THREE THINGS TO KNOW TODAY

— States are crafting plans that decide who should be at the front of the line for a COVID-19 vaccine and where the doses should be shipped once the federal government provides emergency authorization, which could happen as early as next week. State officials are prioritizing groups such as nursing home residents and staff members, front-line health care workers and first responders.

— An analysis argues for targeting the first vaccines to the same low-income Black, Hispanic and Native American households that have disproportionately suffered from the coronavirus. The federal government is taking a different approach, allocating the vaccine to states based on population.

— House Speaker Nancy Pelosi and Senate Republican Leader Mitch McConnell had a telephone conversation about an end-of-year virus relief package, providing a sign that a stalemate could be broken in gridlocked Washington.

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Wind fans wildfire in California canyons, residents flee

LOS ANGELES (AP) — Powerful gusts pushed flames from a wildfire through Southern California canyons on Thursday, one of several blazes that burned near homes and forced residents to flee amid elevated fire risk for most of the region that prompted utilities to cut off power to hundreds of thousands. 

The biggest blaze began late Wednesday as a house fire in Orange County's Silverado Canyon, where gusts topped 70 mph (113 kph). 

"When crews arrived it was a fully engulfed house and the winds were extremely strong and they pushed flames into the vegetation," said Colleen Windsor, a spokeswoman for the county's Fire Authority.

The fire grew to more than 11 square miles (29 square kilometers) and blanketed a wide area with smoke and ash.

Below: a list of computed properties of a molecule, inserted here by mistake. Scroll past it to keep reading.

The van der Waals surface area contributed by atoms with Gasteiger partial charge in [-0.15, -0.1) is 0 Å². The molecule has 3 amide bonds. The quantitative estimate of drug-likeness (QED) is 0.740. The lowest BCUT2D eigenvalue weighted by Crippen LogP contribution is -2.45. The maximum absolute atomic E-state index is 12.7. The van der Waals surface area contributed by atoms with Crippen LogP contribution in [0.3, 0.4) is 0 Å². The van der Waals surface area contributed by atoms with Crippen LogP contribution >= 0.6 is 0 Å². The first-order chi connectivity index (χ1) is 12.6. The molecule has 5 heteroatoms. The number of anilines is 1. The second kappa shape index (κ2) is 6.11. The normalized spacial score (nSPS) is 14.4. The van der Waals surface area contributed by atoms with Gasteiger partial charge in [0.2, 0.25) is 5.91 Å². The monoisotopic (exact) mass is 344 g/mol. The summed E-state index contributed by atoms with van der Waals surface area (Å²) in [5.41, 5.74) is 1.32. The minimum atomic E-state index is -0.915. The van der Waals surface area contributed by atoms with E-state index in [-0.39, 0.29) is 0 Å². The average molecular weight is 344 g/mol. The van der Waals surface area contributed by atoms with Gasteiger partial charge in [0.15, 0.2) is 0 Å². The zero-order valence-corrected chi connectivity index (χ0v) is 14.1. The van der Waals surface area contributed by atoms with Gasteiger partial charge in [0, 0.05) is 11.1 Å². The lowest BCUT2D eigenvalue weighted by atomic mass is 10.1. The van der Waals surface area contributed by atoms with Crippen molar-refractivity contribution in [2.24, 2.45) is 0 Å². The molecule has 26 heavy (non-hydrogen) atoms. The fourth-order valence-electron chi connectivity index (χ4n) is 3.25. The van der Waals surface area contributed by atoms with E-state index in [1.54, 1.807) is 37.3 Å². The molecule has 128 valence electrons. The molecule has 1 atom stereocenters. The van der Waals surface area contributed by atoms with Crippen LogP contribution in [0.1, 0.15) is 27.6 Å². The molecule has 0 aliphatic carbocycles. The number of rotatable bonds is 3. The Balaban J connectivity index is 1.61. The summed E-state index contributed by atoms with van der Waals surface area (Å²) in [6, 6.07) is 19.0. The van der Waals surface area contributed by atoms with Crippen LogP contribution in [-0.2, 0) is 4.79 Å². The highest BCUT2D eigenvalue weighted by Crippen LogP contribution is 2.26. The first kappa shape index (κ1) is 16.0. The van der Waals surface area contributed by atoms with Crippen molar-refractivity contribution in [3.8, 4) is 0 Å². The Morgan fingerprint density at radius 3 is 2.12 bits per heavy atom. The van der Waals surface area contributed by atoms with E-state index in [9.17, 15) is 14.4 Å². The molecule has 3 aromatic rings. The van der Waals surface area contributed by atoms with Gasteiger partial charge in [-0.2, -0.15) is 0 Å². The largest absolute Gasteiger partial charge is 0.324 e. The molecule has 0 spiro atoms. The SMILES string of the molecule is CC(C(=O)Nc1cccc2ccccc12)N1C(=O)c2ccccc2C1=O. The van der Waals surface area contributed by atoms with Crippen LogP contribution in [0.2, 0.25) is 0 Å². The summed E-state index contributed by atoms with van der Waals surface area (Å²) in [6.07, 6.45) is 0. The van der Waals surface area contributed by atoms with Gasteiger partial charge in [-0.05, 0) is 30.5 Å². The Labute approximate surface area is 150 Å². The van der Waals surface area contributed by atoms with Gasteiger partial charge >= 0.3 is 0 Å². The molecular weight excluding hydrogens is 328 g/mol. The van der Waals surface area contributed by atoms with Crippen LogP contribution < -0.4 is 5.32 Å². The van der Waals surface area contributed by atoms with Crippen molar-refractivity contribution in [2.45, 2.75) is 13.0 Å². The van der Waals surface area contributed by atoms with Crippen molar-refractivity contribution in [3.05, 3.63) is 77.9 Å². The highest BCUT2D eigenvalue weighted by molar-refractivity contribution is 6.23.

Crews struggled in steep terrain amid unpredictable Santa Ana winds that sent flames racing across major roads. Two firefighters were hospitalized after being treated on scene for injuries, said Fire Chief Brian Fennessy. He said their condition was not immediately known.

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In some parts of New York, vote count shrouded in secrecy

ALBANY, N.Y. (AP) — Policies favoring secrecy over transparency have meant that New Yorkers will be among the last Americans to learn the final vote tallies in the 2020 election, with results in a few races still unknown one month after Election Day.

Several of the locally run elections boards responsible for processing a record 2 million absentee ballots cast in the state decided not to release any rolling updates on how their count of those mail-in votes was progressing until the very last vote was tallied.

While elections officials in battleground states like Pennsylvania, Arizona and Nevada updated the public daily on how their count of the mail-in vote was going, their counterparts in some parts of New York maintained radio silence, and refused all media requests for information as to how the vote was unfolding. 

"The country was looking down their noses at Pennsylvania, Georgia for taking so long," said Senate Deputy Majority Leader Michael Gianaris. "New York makes them look good. We are the last in the nation in terms of finishing our vote counts and it's an embarrassment that would have been more widely known were we at play in the presidential election."

New York City's Board of Elections kept information about its count of more than 662,000 absentee ballots secret until Tuesday. As of Thursday, Suffolk County, on the eastern end of Long Island, still hadn't given any public updates on its tally of more than 160,000 absentee ballots. 

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Theater uses its creativity to defy pandemic and stage shows

NEW YORK (AP) — There's theater on Broadway. You just have to adjust your sights.

More than a hundred blocks north of Manhattan's shuttered theater district but on that same famed thoroughfare, an actor recently read his lines from a huge stage.

But there was no applause. Instead, all that was heard was a strange command for the theater: "And cut!"

Tony Award-winner Jefferson Mays was performing multiple roles for a high-tech "A Christmas Carol" that was being filmed for streaming this month at the empty 3,000-seat United Palace.

The one-man show is an example of how many who work in theater are increasingly defying COVID-19 by refusing to let it stop their art, often creating new hybrid forms.